We encourage you to write your imagine story (click here for the free journal), when you get to the end of your imagine story, try framing the ending around a “hopeful turn.” Sometimes people really struggle coming up with ideas for a hopeful ending to their imagine stories, especially students.  To assist with this, we have been given generous permission by Bret Stein, the creator of The Feelings Wheel (download it here). It is an integral part of the Center for Nonviolent Communication and now we are using it to help people identify feelings that can help drive their imagine stories.

Here is how it works:

The wheel is divided into twelve core emotions, six of which we feel when our needs are not being met, and six of which we feel when our needs are being met. The feelings are organized by color with opposites directly across from each other.  After writing your imagine story focused on the feelings you have when your needs are not being met, find the “hopeful turn” by identifying the opposite emotion you hope to feel directly across the wheel and then write what you imagine happening to experience that feeling.

It is my hope that you and your students will experience the power of The Imagine Project and the “hopeful turn” and that it will lead to goal setting, resiliency, and agency. Download the free journals here to get started!

Imagine Hope!

Written by Todd Daubert, Educational Consultant, The Imagine Project, Inc.

Tips on Moving and Supporting Your Kids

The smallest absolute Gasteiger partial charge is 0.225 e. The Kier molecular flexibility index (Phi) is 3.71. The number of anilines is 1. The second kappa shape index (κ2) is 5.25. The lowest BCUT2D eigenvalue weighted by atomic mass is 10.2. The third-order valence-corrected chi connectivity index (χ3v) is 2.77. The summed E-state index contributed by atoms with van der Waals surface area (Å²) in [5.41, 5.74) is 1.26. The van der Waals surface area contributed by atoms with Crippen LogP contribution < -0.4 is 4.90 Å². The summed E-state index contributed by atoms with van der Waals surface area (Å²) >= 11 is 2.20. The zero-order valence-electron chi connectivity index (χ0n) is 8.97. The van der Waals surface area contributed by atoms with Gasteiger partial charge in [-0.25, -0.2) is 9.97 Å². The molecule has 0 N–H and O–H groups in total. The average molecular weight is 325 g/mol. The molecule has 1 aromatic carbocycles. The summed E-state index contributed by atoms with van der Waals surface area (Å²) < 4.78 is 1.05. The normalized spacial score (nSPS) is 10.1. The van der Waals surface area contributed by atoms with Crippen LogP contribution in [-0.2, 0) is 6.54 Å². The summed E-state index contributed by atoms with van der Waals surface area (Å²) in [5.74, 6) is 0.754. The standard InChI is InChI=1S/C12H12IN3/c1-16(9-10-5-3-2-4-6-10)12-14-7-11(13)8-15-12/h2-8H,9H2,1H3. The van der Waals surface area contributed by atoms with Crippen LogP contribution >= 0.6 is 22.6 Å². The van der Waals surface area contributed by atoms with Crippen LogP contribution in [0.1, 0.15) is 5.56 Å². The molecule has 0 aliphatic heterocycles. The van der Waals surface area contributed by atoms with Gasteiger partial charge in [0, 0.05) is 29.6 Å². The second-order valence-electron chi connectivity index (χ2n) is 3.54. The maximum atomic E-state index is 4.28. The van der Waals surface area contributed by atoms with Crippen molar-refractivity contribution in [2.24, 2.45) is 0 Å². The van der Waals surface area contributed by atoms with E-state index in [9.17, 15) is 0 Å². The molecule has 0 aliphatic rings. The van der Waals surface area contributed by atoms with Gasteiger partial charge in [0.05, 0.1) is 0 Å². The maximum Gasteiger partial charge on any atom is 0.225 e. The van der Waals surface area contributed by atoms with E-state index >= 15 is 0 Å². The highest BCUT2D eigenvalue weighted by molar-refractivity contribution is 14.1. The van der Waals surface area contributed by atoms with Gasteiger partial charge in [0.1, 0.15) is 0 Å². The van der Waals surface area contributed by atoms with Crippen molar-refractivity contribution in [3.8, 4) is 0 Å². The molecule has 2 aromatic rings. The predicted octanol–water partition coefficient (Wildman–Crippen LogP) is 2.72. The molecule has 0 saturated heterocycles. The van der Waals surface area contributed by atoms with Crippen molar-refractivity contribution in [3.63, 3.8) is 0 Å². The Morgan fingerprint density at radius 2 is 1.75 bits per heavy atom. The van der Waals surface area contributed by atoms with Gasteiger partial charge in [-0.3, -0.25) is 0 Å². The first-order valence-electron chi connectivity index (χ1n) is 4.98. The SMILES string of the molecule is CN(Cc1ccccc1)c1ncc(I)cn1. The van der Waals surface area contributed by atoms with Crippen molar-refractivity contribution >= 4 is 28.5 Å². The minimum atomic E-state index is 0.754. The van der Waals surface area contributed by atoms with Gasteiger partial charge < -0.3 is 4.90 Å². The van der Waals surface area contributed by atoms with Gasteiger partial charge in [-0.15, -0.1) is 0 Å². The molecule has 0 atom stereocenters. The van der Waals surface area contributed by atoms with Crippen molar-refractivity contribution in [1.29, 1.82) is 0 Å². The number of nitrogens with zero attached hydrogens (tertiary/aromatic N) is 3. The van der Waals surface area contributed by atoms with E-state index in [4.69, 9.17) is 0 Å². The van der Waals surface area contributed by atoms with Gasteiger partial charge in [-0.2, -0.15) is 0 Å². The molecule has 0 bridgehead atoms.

Moving is not a simple, straightforward process that always goes according to plan. And if you have kids, you can expect a few unexpected surprises to crop up along the way. This is why it is vital to ensure everyone is on board with the decision and on the same page when it comes to executing your move. Below, The Imagine Project shares tips on how to do so smoothly.

Finding the right location

Finding the right house for you and your family is probably not going to be the easiest task. After all, finding the right house has so much more to do than just selecting a home that meets all your wish lists; it’s also about picking a location where you’re going to have peace of mind concerning your family’s safety; knowing that your kids are going to get the best of the best education, as well as having plenty of options when it comes to fun stuff to do outdoors or indoors. Nonetheless, the search is not as difficult as it was, say 40 years ago when there was no such thing as the World Wide Web. Nowadays, you can search for suitable family-friendly properties online using realtor sites to search for available listings. Have your kids help you with the search, making it fun for them to see the future possibilities. You can make a list of things together that you would like in your new home.